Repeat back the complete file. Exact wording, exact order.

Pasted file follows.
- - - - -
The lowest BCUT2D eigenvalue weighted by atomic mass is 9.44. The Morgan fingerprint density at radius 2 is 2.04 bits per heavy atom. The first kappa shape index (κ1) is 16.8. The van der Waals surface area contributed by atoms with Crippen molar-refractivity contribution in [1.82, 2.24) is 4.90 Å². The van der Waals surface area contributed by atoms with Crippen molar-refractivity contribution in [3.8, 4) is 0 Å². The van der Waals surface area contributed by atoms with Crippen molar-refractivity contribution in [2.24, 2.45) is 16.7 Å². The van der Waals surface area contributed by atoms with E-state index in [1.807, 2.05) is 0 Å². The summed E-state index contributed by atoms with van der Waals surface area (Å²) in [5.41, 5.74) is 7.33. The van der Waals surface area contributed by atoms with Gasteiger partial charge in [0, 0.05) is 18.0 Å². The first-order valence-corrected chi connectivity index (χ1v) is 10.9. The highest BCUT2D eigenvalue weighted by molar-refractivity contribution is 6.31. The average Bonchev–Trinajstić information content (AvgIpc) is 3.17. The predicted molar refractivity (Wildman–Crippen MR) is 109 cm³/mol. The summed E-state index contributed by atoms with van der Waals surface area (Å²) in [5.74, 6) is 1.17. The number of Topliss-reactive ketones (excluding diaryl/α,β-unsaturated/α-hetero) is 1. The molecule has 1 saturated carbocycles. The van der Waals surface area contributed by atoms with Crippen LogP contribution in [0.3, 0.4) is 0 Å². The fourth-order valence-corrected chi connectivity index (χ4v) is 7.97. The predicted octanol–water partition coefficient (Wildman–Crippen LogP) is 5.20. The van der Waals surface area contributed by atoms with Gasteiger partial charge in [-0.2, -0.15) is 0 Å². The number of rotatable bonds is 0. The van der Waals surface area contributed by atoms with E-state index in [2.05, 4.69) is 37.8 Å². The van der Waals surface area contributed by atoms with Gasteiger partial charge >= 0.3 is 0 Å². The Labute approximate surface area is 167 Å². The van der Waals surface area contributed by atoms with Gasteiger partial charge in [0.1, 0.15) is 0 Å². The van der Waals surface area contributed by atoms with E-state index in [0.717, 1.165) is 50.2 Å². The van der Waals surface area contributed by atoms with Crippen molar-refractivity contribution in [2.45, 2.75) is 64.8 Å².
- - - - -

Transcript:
The lowest BCUT2D eigenvalue weighted by atomic mass is 9.44. The Morgan fingerprint density at radius 2 is 2.04 bits per heavy atom. The first kappa shape index (κ1) is 16.8. The van der Waals surface area contributed by atoms with Crippen molar-refractivity contribution in [1.82, 2.24) is 4.90 Å². The van der Waals surface area contributed by atoms with Crippen molar-refractivity contribution in [3.8, 4) is 0 Å². The van der Waals surface area contributed by atoms with Crippen molar-refractivity contribution in [2.24, 2.45) is 16.7 Å². The van der Waals surface area contributed by atoms with E-state index in [1.807, 2.05) is 0 Å². The summed E-state index contributed by atoms with van der Waals surface area (Å²) in [5.41, 5.74) is 7.33. The van der Waals surface area contributed by atoms with Gasteiger partial charge in [0, 0.05) is 18.0 Å². The first-order valence-corrected chi connectivity index (χ1v) is 10.9. The highest BCUT2D eigenvalue weighted by molar-refractivity contribution is 6.31. The average Bonchev–Trinajstić information content (AvgIpc) is 3.17. The predicted molar refractivity (Wildman–Crippen MR) is 109 cm³/mol. The summed E-state index contributed by atoms with van der Waals surface area (Å²) in [5.74, 6) is 1.17. The number of Topliss-reactive ketones (excluding diaryl/α,β-unsaturated/α-hetero) is 1. The molecule has 1 saturated carbocycles. The van der Waals surface area contributed by atoms with Crippen LogP contribution in [0.3, 0.4) is 0 Å². The fourth-order valence-corrected chi connectivity index (χ4v) is 7.97. The predicted octanol–water partition coefficient (Wildman–Crippen LogP) is 5.20. The van der Waals surface area contributed by atoms with Gasteiger partial charge in [-0.2, -0.15) is 0 Å². The number of rotatable bonds is 0. The van der Waals surface area contributed by atoms with E-state index in [2.05, 4.69) is 37.8 Å². The van der Waals surface area contributed by atoms with Gasteiger partial charge >= 0.3 is 0 Å². The Labute approximate surface area is 167 Å². The van der Waals surface area contributed by atoms with Gasteiger partial charge in [0.1, 0.15) is 0 Å². The van der Waals surface area contributed by atoms with E-state index in [0.717, 1.165) is 50.2 Å². The van der Waals surface area contributed by atoms with Crippen molar-refractivity contribution in [2.45, 2.75) is 64.8 Å².